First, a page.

A pig was one of the last things James Pitts expected to see running down Sir Winston Churchill Avenue as he was driving home one evening in March.
“I didn't think it was a wild pig at first because it looked very clean,” he said.
Roaming wild boars are an invasive species in Alberta and have been spotted across the province. On April 5, the province officially launched the Wild Boar Control Program, which expands the trapping and control program, compensates farmers, and gives bounties for each set of wild boar ears.
The program began on April 1 and will run until March 31, 2024. Landowners who work with government-approved trappers will be compensated $75 per set of ears per sounder — herd of feral hogs.
Hunters who turn in wild boar ears will also receive $75 per set.
“The trapping and hunting bounties are only in effect in participating counties,” said Bruce Hamblin, a spokesperson for Alberta Agriculture, Forestry, and Rural Economic Development in an email.
So far, the Municipal District of Peace No. 135 and the County of Stettler are the only participating counties.
“The programs started April 1, so it’s still early. We may see more participate as time goes on," said Hamblin. “The remuneration programs are available for any municipalities where we are not already conducting trapping and surveillance if they wish to participate.”
However, hunting wild boar is permitted throughout the province, said Hamblin, as long as general hunting rules are followed.
Wild boars are elusive creatures.
“To become a government-approved trapper a person will have to demonstrate to our provincial wild boar specialist that they have the skill, expertise, and equipment to capture an entire sounder (group) of wild boar at one time,” said Hamblin.
Hamblin said surveillance is important because wild boars are tough to count
“We’re not sure how many there are in the province — right now, any number would be a guess,” Hamblin said.
When asked if boars had been reported in St. Albert, Morinville, or Sturgeon County, Hamblin sent a link to a map.
Whether or not Pitts saw an at-large wild boar in St. Albert remains a mystery.
Hamblin said males typically travel by themselves and in March, would have been looking for food and partners.
On March 6, around 8:30 p.m., Pitts was driving down Levasseur Road towards the intersection of Sir Winston Churchill Avenue. As Pitts approached the lights, he saw an animal running north along Churchill, unleashed and by itself, crossing Levasseur in “perfect formation” on the sidewalk.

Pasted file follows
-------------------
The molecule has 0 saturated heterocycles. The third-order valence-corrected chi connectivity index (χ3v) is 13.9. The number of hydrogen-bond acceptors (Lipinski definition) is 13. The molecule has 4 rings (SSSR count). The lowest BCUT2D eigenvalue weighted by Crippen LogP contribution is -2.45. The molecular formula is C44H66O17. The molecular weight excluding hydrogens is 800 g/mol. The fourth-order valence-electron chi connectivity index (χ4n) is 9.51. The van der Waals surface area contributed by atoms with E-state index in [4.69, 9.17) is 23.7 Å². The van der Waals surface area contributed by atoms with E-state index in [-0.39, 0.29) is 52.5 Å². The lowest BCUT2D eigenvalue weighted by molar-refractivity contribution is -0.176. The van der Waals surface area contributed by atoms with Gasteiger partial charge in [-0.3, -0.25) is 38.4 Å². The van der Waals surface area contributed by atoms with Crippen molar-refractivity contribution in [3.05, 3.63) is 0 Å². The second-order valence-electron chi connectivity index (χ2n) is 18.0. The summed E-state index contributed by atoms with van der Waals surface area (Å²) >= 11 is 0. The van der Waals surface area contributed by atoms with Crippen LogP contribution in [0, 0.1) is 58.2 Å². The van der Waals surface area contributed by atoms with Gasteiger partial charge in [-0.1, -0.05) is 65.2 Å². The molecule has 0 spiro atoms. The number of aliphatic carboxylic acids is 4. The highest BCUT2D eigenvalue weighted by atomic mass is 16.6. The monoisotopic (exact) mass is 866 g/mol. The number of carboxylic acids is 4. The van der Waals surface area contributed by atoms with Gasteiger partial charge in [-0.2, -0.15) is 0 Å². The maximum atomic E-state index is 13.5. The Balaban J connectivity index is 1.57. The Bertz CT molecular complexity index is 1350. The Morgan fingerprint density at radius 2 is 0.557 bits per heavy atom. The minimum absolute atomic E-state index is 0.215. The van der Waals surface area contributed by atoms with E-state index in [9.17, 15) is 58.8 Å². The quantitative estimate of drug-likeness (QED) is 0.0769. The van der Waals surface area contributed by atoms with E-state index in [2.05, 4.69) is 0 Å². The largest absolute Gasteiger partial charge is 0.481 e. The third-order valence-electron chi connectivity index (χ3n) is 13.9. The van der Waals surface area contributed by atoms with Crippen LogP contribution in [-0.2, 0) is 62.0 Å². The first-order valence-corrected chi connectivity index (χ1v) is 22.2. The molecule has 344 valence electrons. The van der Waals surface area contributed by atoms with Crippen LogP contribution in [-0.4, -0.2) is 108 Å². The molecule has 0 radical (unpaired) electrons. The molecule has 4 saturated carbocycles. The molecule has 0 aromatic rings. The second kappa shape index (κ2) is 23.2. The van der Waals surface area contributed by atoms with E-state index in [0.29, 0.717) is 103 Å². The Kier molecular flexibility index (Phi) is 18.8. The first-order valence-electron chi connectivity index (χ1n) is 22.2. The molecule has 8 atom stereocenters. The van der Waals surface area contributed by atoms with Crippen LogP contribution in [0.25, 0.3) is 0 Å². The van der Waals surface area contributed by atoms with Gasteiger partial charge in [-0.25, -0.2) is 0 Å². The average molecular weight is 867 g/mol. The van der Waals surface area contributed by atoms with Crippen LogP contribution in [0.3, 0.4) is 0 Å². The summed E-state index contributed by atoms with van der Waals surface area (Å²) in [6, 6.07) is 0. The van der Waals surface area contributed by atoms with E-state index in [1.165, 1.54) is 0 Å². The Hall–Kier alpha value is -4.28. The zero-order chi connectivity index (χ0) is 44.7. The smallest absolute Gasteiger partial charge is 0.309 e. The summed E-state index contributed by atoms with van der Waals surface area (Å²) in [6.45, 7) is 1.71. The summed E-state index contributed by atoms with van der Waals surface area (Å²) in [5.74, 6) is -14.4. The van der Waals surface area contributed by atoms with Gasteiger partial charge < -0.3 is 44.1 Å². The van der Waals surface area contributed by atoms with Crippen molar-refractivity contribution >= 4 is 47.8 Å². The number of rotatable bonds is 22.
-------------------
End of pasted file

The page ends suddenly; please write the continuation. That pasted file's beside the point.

His first thought was that it was either a dog or a coyote, but the body was too big, he said.
“Once it went in front of the headlights, I noticed right away it looked like a pig — the shape of a snout and everything like that gave it away,” said Pitts.
Pitts said he had the green light and continued as it ran along the sidewalk up Churchill.
Pitts said he was confused and thought maybe someone had lost a pet pig.
“But a pretty big pet, right. Definitely not something that was selectively bred to be small. That was my first thought,” he said.
He didn’t think it was a wild boar at first because it looked clean and not like the wild pigs he had seen in Texas when he worked there. He described those pigs as darker and with a spikey ridge of fur down their backs.
Pitts said he then remembered hearing about some wild boars that had been spotted out in Parkland County a while back.
“That's not too far away. That's when I thought, well, maybe it could have been wild hog,” he said.
Pitts said the animal looked very much like the photos of wild boars on the Government of Alberta's website.
In Alberta, many wild boars are hybrids, said Hamblin, meaning they have been bred with domestic pigs.
"Typically, though, the wild boars we see in Alberta have the thick hairy bodies and long snouts," said Hamblin.
Hamblin said it isn't out of the realm of possibility that what Pitts saw was a wild boar, but he is hesitant.
"I suspect given the description I would lean towards this one not being a wild boar," he said
According to the province’s website, wild boars came to the province in the 1980s and 1990s as livestock. Some of the boars escaped and established wild populations.
Boars can damage property, agricultural crops, pastures, and the environment by altering ecosystems, contaminating water supplies, and they carry diseases.
According to a news release on the Alberta Pork website, there has been strong indication that feral pigs can be a significant route of transmission of many swine diseases. Wild boars can pass disease on to humans, pets, and livestock.
Boars prefer forest-cover habitats and can be found near water sources in the summer, and they build nests for shelter, said an Alberta government website.
Wild boars are omnivores and will eat anything from young livestock, the eggs of ground-nesting birds, plants, and insects.
Cory Sinclair, communications manager for the City of St. Albert, said the City has received one unconfirmed report of a wild boar — on the same weekend that Pitts saw his pig. But nothing else.
“We have not seen tracks, scat, or signs of rooting anywhere in the city to date. We will be monitoring, but seem to be boar-free at this point,” Sinclair wrote in an email.
Pitts said he reported his sighting to a provincial government website (https://www.alberta.ca/report-wild-boar.aspx), but not to the City.
Would Pitts like to see another pig?
“No, no, no, no. I don't need to see those just running free. It’s kind of unnerving.”